Of course, this assumes that Senate Democrats will need a supermajority to push through ObamaCare. House Democrat Chris Van Hollen claims that Senate Democrats only need 51 votes to pass heath care rationing using a procedure known as reconciliation. Such an option is possible but would not likely result in the extensive bill House Democrats had originally envisioned. And a weakened bill could conceivably cost votes in the House if liberal representatives don’t feel that it is radical enough to suit their tastes.
A second option for Democrats is to stop work on the bill they are negotiating for between houses, and to have the House ratify the Senate bill as it is presently written. The bill could then be sent to President Obama to be signed into law. While this approach is possible, it would mean that none of the differences preferred by more radical House Democrats would make their way into law, and enough liberal representatives could stand against the Senate version to stop this approach as well.
Adding to this state of confusion is a claim by GOP lawyers that interim Senator Kirk will lose his seat the day after the election, regardless of who wins or when they are certified.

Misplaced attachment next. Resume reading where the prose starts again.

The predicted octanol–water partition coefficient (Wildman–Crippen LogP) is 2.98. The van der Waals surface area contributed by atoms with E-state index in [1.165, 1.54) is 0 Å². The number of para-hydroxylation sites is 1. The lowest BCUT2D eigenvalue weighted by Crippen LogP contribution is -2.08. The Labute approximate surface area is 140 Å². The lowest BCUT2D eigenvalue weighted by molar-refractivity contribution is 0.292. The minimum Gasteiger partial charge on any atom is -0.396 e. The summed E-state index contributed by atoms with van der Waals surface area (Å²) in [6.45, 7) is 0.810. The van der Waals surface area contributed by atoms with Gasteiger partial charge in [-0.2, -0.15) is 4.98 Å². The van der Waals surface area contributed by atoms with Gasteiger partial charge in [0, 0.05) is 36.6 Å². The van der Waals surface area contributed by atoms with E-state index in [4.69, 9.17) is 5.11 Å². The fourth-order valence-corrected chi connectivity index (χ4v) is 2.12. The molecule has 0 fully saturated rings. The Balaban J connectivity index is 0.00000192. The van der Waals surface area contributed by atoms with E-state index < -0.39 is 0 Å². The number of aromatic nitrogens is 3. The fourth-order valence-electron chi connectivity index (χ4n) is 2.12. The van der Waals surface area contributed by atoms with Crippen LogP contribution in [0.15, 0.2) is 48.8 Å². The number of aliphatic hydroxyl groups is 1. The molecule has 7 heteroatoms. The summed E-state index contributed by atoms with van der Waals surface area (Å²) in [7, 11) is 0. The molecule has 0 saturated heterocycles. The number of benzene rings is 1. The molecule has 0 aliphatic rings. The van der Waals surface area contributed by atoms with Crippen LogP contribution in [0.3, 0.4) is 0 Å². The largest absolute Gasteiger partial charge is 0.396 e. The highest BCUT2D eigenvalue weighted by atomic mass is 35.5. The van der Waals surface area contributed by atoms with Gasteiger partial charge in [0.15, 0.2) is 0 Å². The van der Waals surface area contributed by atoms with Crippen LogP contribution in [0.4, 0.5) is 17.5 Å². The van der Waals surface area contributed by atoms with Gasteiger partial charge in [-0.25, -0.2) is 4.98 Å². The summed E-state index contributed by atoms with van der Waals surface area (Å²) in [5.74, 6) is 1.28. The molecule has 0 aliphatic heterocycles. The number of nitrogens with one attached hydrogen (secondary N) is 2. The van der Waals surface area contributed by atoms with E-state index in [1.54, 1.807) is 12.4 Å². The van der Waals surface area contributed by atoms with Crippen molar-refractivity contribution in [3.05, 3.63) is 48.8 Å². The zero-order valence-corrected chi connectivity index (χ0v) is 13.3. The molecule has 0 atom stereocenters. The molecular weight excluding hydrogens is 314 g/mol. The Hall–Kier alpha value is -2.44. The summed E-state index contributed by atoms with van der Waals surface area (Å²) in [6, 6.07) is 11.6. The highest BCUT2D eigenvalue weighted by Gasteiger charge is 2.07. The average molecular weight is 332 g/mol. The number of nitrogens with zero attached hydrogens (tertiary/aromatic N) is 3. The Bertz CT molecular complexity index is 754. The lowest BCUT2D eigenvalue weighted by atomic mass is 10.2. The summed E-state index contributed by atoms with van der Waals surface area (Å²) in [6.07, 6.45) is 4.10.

Kirk, who pledged to vote for ObamaCare, stood to be the 60th vote for Democrats until Massachusetts certifies the special election, but state law seems to indicate that Kirk only remains the interim senator “until election and qualification of the person duly elected to fill the vacancy.” As both Coakley and Brown unquestioningly meet the age, citizenship, and residency qualifications to run for the seat, the election would seem to be the end of Kirk’s short senatorial career — meaning that Democrats may lose the vote to break a Senate filibuster in just 48 hours, and not on February 20 as they previously thought.